Mission Map Quest, is a map-based tool for creating virtual treasure hunts. You create a series of clues that your students need to follow to identify places around the world. You can add as few or as many clues to your Map Quest as you like. When you're ready to have students try your Quest just give them the web address of the challenge or have them scan the QR code assigned to your Quest.

Monday, May 18, 2015

The significance of place



Image above: Mapping famous deceased.

Related links to Spatialworlds
GeogSplace (a teaching blog for Year 12 geography)
Geogaction
Spatialworlds website
GeogSpace

Australian Geography Teachers' Association website
manning@chariot.net.au

Where am I??

Adelaide, Australia: S: 34º 55' E: 138º 36'



 Mapping everyone and everything

Increasingly sites are appearing on the Internet that show that there is an unquenchable appetite to create a map of almost anything in any place. Here are just a few interesting sites that log-into the significance of place  -  as the resting place of the famous and the literacy nature of a place.




This Grave Atlas Shows Where to Find the Distinguished Deceased

We know where the bodies are buried ... take a virtual tour of world cemeteries that host famous artists and rogues.






This site was launched during the last Haloween period and was sold as: 

"Commune with the dead this Halloween, and check out the final resting places for more than 50 of history's most iconic figures. This eerie atlas lets you explore the lives and deaths of actors, authors and outlaws via maps of famous graves, from Bob Marley's mausoleum in Jamaica to Mary Shelley's tomb in Dorset."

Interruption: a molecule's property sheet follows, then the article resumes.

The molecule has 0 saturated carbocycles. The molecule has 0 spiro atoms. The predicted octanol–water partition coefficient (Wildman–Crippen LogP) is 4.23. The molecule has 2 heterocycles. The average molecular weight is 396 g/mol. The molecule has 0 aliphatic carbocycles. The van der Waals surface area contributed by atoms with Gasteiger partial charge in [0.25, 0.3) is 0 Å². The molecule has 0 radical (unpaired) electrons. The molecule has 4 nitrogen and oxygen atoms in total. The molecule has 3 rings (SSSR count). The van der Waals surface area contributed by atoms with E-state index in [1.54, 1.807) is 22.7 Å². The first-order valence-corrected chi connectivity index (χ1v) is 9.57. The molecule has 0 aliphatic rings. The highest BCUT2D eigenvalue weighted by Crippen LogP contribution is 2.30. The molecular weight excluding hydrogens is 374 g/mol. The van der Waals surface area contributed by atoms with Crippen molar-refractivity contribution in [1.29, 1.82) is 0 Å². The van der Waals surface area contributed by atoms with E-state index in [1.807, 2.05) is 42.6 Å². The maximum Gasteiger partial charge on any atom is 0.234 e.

Books and place

This site gets one thinking about what it means for a story to not just be from a place, but also of it, and why it is that some places have an abundance of literary riches, while others don’t. There are plenty of maps pairing books with states in the United States, but those maps tend to signify the fame level of the books rather than their literary merit; they also tend to be dominated by white men, most of them dead. The best book for every state map comes up with a list which is more than just a general reflection of a place. 

No one book, after all, can completely capture the spirit of something so unwieldy as a state. Few—if any—books can even completely capture the spirit of an individual. And yet there are those stories that so beautifully evoke a time and a place and a way of life that it becomes close to impossible to separate the literary perception of a place from its reality—one winds up informing the other.

Screen Shot 2014-10-17 at 7.46.58 PM
 Illustration by Sarah Lutkenhaus

Another more localised literary map is the literary map of Brooklyn, highlighting the books that are considered as best representing the neighborhoods in which they were set.


An interesting link between English and geography that should be explored!


 Megacities interactives

 Whilst on about a city, the following interactive map of megacities is worth a look.


By 2025, the developing world will be home to 29 megacities. The interactive map explores the latest UN estimates and forecasts on the growth of these 'cities on steroids', and takes a look at the challenges and opportunities megacities present for the tens of millions living in Lagos, Mexico City and Dhaka."




Wednesday, March 4, 2015

Tourist hotspots


 Image above: An interesting take on the impact of technological change on lifestyle by John Atkinson of Wrong Hands  - great cartoons.